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Opinion: Reclaiming progressive education

Denver educator Marc Waxman would appear to have impeccable education reformer credentials:

Teach for America corps member, check. Taught at a KIPP school, check. Founding principal of a charter school, check – in the bruising environs of the New York City school district no less.

And let’s not forget he’s opening a new SOAR charter school in Far Northeast Denver to replace an existing traditional public school, Oakland Elementary.

Yet in recent years, Waxman had begun to have doubts about some of the orthodoxies of the current reform movement.

Last September, he wrote a blog post for EdNews detailing some of these doubts. The post went viral and attracted national attention.

Diane Ravitch, the education researcher who herself had a very public change of heart about reform strategies, responded in writing to Waxman’s post, praising his “courage and independence.” She also met with Waxman one-on-one during a recent trip to Denver.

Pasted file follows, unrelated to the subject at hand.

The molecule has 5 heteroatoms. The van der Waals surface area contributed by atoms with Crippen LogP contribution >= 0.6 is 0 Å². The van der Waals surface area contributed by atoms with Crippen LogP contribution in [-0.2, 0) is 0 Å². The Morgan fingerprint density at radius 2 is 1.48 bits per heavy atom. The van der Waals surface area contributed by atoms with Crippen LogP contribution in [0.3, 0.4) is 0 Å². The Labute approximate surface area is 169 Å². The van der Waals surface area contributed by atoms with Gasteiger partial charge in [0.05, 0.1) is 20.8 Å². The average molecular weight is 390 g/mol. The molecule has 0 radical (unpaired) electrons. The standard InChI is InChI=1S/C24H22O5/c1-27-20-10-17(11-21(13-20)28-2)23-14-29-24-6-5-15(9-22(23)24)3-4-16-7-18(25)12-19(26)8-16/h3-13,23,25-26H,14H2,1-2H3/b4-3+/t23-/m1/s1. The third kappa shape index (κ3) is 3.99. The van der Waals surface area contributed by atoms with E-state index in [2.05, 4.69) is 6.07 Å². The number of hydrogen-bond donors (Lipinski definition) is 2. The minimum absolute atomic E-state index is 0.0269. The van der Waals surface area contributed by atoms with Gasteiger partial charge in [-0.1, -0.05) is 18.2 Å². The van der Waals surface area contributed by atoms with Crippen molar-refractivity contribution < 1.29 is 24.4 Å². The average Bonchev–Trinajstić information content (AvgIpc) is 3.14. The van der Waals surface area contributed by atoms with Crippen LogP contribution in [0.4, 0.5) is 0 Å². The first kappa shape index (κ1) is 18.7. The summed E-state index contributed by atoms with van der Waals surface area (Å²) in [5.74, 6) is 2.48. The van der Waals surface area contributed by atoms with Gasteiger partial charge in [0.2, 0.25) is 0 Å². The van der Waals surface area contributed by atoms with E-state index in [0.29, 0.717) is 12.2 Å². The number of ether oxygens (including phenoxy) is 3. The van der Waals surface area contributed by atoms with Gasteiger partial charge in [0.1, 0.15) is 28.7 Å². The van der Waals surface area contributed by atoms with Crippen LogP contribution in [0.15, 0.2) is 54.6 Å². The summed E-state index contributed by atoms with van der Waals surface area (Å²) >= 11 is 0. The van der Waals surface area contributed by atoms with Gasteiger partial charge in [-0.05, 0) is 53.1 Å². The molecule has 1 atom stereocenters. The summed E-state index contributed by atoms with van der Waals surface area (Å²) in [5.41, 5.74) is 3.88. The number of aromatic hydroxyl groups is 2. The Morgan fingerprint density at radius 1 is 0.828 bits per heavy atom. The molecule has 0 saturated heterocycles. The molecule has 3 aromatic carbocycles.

“In a quick email exchange after our meeting, Dr. Ravitch stated “I could see that you are a real progressive,” he said. “Yup, she called me the ‘P’ word! How could she? Me?”

In a new blog post and podcast interview, Waxman discusses how the concept of progressive education, which originated with John Dewey, has fallen into disrepute and needs to be redefined and re-energized.

Educational progressivism focuses on real-world, experiential learning and is viewed by many as a counterpoint to today’s test-driven education culture. But critics of progressive education say it is often soft and unfocused and in particular does not serve low-income children well.

Waxman urges progressive educators to rally around a new model of “pragmatic progressivism,” saying educators should combine the best aspects of progressive education and what he terms the “paternalistic” model now in vogue among reformers, including President Obama and U.S. Education Secretary Arne Duncan.

“Academic achievement and social and emotional growth are equally important. Neither on its own is sufficient,” Waxman writes. “Schools are critical not only to develop individuals who can drive the engine of our economy, but to develop people that will lead socially responsible, productive lives and people that will ensure we have a robust, effective democracy.”

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